Engineering geologic assessment of the slope movements and liquefaction failures of the 23 October 2011 Van earthquake ( Mw= 7.2)
On 23 October 2011, a
Mw = 7.2 earthquake occurred in the Van Province in eastern Turkey, killing 604 people. The earthquake was triggered by a thrust fault due to a compression stress in the region, and caused extensive damage over a large area. Many structures in the earthquake region collapsed, and the damage spread from the city of Van to the town of Erciş, in a distance of 60 km. The earthquake generated several slope movements and liquefaction failures in the region, and this study evaluates these processes from the perspective of engineering geology, and presents field and laboratory results related to these processes. Attenuation relationships were used for estimation of peak ground accelerations (PGAs), and an empirical liquefaction evaluation method employing ground accelerations was used to define threshold accelerations initiating the liquefaction.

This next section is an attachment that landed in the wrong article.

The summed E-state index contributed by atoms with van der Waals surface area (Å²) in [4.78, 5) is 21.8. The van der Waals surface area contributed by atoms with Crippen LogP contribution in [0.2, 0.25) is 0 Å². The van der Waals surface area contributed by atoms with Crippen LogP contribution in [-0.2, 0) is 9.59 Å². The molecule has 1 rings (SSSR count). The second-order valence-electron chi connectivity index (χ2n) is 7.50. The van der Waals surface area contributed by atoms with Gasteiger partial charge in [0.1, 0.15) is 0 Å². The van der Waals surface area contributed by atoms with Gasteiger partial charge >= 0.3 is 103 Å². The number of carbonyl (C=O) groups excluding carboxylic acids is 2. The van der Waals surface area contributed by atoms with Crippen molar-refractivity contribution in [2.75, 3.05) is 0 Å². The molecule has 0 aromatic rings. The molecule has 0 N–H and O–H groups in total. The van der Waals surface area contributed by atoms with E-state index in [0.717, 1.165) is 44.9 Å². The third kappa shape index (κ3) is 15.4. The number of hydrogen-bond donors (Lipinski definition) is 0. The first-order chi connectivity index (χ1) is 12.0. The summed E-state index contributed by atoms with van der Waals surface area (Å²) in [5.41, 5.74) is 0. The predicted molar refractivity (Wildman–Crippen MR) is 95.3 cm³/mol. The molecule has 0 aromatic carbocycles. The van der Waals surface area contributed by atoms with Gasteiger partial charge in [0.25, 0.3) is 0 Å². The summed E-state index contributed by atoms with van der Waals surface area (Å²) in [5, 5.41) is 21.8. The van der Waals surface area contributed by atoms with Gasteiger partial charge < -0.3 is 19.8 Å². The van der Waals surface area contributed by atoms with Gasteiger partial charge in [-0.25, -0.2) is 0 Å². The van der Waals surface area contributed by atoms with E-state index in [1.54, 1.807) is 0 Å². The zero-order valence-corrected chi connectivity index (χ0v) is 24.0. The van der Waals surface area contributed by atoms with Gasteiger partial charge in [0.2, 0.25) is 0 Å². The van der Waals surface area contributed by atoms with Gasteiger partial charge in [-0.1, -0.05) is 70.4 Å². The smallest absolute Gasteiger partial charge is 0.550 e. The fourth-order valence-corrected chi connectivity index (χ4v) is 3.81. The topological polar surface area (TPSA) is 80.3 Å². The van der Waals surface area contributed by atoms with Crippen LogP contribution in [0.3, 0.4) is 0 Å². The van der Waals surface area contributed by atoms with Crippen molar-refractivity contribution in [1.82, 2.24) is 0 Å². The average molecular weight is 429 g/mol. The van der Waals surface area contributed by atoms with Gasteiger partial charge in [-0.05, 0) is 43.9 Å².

The results demonstrate that landslides were widespread and more frequently observed in the field in comparison with earthflows and rockfalls. Flow-type liquefaction and lateral spreading was found to be widespread and more common than the liquefaction-related settlement. The minimum threshold acceleration value for the initiation of soil liquefaction was calculated to be 188.87 cm s −2 (~0.19 g) in the earthquake region. Laboratory results indicated that the soil liquefaction was closely associated with grain size. The slope instabilities, liquefaction and associated ground failures occurred mainly in rural areas, and their impact on structures was quite low as compared to the human loss and structural damage by the earthquake.